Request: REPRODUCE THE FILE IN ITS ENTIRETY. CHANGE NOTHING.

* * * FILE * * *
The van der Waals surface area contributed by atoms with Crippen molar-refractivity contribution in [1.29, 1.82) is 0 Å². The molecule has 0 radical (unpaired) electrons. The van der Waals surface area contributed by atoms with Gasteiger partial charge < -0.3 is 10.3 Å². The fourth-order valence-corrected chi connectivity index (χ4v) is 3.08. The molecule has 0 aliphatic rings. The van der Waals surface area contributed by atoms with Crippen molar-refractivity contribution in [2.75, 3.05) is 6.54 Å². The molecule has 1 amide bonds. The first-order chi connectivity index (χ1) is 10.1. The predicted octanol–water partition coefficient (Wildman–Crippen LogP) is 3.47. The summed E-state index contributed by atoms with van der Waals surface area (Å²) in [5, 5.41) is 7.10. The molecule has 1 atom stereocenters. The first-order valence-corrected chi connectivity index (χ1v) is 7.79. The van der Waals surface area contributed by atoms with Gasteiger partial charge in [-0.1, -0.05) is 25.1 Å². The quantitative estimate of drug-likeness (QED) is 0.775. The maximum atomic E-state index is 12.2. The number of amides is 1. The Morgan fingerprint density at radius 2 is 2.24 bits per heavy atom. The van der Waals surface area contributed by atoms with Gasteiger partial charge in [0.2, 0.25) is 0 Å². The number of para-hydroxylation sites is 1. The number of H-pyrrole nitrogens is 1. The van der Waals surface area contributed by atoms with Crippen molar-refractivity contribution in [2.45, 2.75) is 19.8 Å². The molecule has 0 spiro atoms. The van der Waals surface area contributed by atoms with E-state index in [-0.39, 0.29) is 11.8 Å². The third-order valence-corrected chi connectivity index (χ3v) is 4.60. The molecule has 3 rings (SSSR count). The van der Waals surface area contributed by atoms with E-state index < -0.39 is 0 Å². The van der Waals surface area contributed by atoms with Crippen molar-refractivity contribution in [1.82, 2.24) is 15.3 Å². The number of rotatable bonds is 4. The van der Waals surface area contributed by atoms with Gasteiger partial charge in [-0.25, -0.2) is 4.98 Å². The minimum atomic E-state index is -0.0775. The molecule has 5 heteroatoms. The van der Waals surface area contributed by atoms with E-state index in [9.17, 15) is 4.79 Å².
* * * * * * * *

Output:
The van der Waals surface area contributed by atoms with Crippen molar-refractivity contribution in [1.29, 1.82) is 0 Å². The molecule has 0 radical (unpaired) electrons. The van der Waals surface area contributed by atoms with Gasteiger partial charge < -0.3 is 10.3 Å². The fourth-order valence-corrected chi connectivity index (χ4v) is 3.08. The molecule has 0 aliphatic rings. The van der Waals surface area contributed by atoms with Crippen molar-refractivity contribution in [2.75, 3.05) is 6.54 Å². The molecule has 1 amide bonds. The first-order chi connectivity index (χ1) is 10.1. The predicted octanol–water partition coefficient (Wildman–Crippen LogP) is 3.47. The summed E-state index contributed by atoms with van der Waals surface area (Å²) in [5, 5.41) is 7.10. The molecule has 1 atom stereocenters. The first-order valence-corrected chi connectivity index (χ1v) is 7.79. The van der Waals surface area contributed by atoms with Gasteiger partial charge in [-0.1, -0.05) is 25.1 Å². The quantitative estimate of drug-likeness (QED) is 0.775. The maximum atomic E-state index is 12.2. The number of amides is 1. The Morgan fingerprint density at radius 2 is 2.24 bits per heavy atom. The van der Waals surface area contributed by atoms with Gasteiger partial charge in [0.2, 0.25) is 0 Å². The number of para-hydroxylation sites is 1. The number of H-pyrrole nitrogens is 1. The van der Waals surface area contributed by atoms with Crippen molar-refractivity contribution in [2.45, 2.75) is 19.8 Å². The molecule has 0 spiro atoms. The van der Waals surface area contributed by atoms with E-state index in [-0.39, 0.29) is 11.8 Å². The third-order valence-corrected chi connectivity index (χ3v) is 4.60. The molecule has 3 rings (SSSR count). The van der Waals surface area contributed by atoms with E-state index < -0.39 is 0 Å². The van der Waals surface area contributed by atoms with Crippen molar-refractivity contribution in [1.82, 2.24) is 15.3 Å². The number of rotatable bonds is 4. The van der Waals surface area contributed by atoms with Gasteiger partial charge in [-0.25, -0.2) is 4.98 Å². The minimum atomic E-state index is -0.0775. The molecule has 5 heteroatoms. The van der Waals surface area contributed by atoms with E-state index in [9.17, 15) is 4.79 Å².